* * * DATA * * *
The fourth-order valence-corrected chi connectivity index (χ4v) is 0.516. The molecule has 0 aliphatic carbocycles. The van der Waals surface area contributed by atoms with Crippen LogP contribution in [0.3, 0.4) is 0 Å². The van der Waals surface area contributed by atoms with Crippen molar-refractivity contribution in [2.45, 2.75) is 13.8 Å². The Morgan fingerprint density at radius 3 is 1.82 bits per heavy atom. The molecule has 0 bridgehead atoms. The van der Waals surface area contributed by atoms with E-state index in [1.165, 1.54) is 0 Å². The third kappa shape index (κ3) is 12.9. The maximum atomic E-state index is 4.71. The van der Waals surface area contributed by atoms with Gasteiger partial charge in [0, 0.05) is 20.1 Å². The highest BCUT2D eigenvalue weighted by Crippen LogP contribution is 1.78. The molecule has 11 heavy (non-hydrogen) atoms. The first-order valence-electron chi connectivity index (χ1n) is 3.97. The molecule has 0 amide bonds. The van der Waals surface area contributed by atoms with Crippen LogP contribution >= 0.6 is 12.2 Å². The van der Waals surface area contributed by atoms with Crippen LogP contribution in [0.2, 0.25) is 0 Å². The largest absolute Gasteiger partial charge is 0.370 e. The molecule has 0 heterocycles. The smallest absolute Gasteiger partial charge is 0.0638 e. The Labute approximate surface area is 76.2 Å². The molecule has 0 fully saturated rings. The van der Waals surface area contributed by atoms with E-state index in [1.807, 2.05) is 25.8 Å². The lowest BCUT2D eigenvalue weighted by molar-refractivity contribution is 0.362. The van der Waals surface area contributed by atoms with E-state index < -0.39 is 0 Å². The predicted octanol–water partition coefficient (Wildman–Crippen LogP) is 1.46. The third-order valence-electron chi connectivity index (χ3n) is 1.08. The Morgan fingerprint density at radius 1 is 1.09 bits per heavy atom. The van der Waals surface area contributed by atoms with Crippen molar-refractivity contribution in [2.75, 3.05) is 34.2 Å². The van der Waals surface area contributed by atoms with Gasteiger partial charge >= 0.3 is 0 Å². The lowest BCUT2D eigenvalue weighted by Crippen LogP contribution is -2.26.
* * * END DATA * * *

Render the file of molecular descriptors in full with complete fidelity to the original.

The fourth-order valence-corrected chi connectivity index (χ4v) is 0.516. The molecule has 0 aliphatic carbocycles. The van der Waals surface area contributed by atoms with Crippen LogP contribution in [0.3, 0.4) is 0 Å². The van der Waals surface area contributed by atoms with Crippen molar-refractivity contribution in [2.45, 2.75) is 13.8 Å². The Morgan fingerprint density at radius 3 is 1.82 bits per heavy atom. The molecule has 0 bridgehead atoms. The van der Waals surface area contributed by atoms with E-state index in [1.165, 1.54) is 0 Å². The third kappa shape index (κ3) is 12.9. The maximum atomic E-state index is 4.71. The van der Waals surface area contributed by atoms with Gasteiger partial charge in [0, 0.05) is 20.1 Å². The highest BCUT2D eigenvalue weighted by Crippen LogP contribution is 1.78. The molecule has 11 heavy (non-hydrogen) atoms. The first-order valence-electron chi connectivity index (χ1n) is 3.97. The molecule has 0 amide bonds. The van der Waals surface area contributed by atoms with Crippen LogP contribution >= 0.6 is 12.2 Å². The van der Waals surface area contributed by atoms with Crippen LogP contribution in [0.2, 0.25) is 0 Å². The largest absolute Gasteiger partial charge is 0.370 e. The molecule has 0 heterocycles. The smallest absolute Gasteiger partial charge is 0.0638 e. The Labute approximate surface area is 76.2 Å². The molecule has 0 fully saturated rings. The van der Waals surface area contributed by atoms with E-state index in [1.807, 2.05) is 25.8 Å². The lowest BCUT2D eigenvalue weighted by molar-refractivity contribution is 0.362. The van der Waals surface area contributed by atoms with E-state index < -0.39 is 0 Å². The predicted octanol–water partition coefficient (Wildman–Crippen LogP) is 1.46. The third-order valence-electron chi connectivity index (χ3n) is 1.08. The Morgan fingerprint density at radius 1 is 1.09 bits per heavy atom. The van der Waals surface area contributed by atoms with Crippen molar-refractivity contribution in [2.75, 3.05) is 34.2 Å². The van der Waals surface area contributed by atoms with Gasteiger partial charge >= 0.3 is 0 Å². The lowest BCUT2D eigenvalue weighted by Crippen LogP contribution is -2.26.